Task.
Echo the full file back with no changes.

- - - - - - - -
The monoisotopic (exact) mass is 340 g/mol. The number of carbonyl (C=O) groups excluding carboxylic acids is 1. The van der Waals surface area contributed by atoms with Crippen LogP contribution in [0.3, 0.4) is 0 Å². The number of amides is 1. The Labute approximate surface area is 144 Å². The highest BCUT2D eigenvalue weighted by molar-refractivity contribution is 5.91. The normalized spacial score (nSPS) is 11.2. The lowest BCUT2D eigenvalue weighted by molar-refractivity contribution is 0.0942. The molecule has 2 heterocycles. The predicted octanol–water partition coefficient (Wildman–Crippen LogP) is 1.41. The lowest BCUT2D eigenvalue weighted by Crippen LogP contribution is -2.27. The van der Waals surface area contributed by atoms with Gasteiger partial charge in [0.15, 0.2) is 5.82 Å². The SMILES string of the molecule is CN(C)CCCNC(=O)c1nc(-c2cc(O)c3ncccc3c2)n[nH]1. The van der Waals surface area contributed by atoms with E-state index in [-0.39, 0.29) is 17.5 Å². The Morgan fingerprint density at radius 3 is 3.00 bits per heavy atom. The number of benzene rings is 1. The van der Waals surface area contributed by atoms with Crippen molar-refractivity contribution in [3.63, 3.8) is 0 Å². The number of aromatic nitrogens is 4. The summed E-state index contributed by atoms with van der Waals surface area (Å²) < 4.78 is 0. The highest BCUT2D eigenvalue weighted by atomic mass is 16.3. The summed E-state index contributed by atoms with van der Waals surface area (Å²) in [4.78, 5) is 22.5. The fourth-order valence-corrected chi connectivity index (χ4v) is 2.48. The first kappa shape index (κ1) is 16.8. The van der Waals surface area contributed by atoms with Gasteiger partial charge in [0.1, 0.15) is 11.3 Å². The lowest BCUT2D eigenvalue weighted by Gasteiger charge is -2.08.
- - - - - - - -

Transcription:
The monoisotopic (exact) mass is 340 g/mol. The number of carbonyl (C=O) groups excluding carboxylic acids is 1. The van der Waals surface area contributed by atoms with Crippen LogP contribution in [0.3, 0.4) is 0 Å². The number of amides is 1. The Labute approximate surface area is 144 Å². The highest BCUT2D eigenvalue weighted by molar-refractivity contribution is 5.91. The normalized spacial score (nSPS) is 11.2. The lowest BCUT2D eigenvalue weighted by molar-refractivity contribution is 0.0942. The molecule has 2 heterocycles. The predicted octanol–water partition coefficient (Wildman–Crippen LogP) is 1.41. The lowest BCUT2D eigenvalue weighted by Crippen LogP contribution is -2.27. The van der Waals surface area contributed by atoms with Gasteiger partial charge in [0.15, 0.2) is 5.82 Å². The SMILES string of the molecule is CN(C)CCCNC(=O)c1nc(-c2cc(O)c3ncccc3c2)n[nH]1. The van der Waals surface area contributed by atoms with E-state index in [-0.39, 0.29) is 17.5 Å². The Morgan fingerprint density at radius 3 is 3.00 bits per heavy atom. The number of benzene rings is 1. The van der Waals surface area contributed by atoms with Crippen molar-refractivity contribution in [3.63, 3.8) is 0 Å². The number of aromatic nitrogens is 4. The summed E-state index contributed by atoms with van der Waals surface area (Å²) < 4.78 is 0. The highest BCUT2D eigenvalue weighted by atomic mass is 16.3. The summed E-state index contributed by atoms with van der Waals surface area (Å²) in [4.78, 5) is 22.5. The fourth-order valence-corrected chi connectivity index (χ4v) is 2.48. The first kappa shape index (κ1) is 16.8. The van der Waals surface area contributed by atoms with Gasteiger partial charge in [0.1, 0.15) is 11.3 Å². The lowest BCUT2D eigenvalue weighted by Gasteiger charge is -2.08.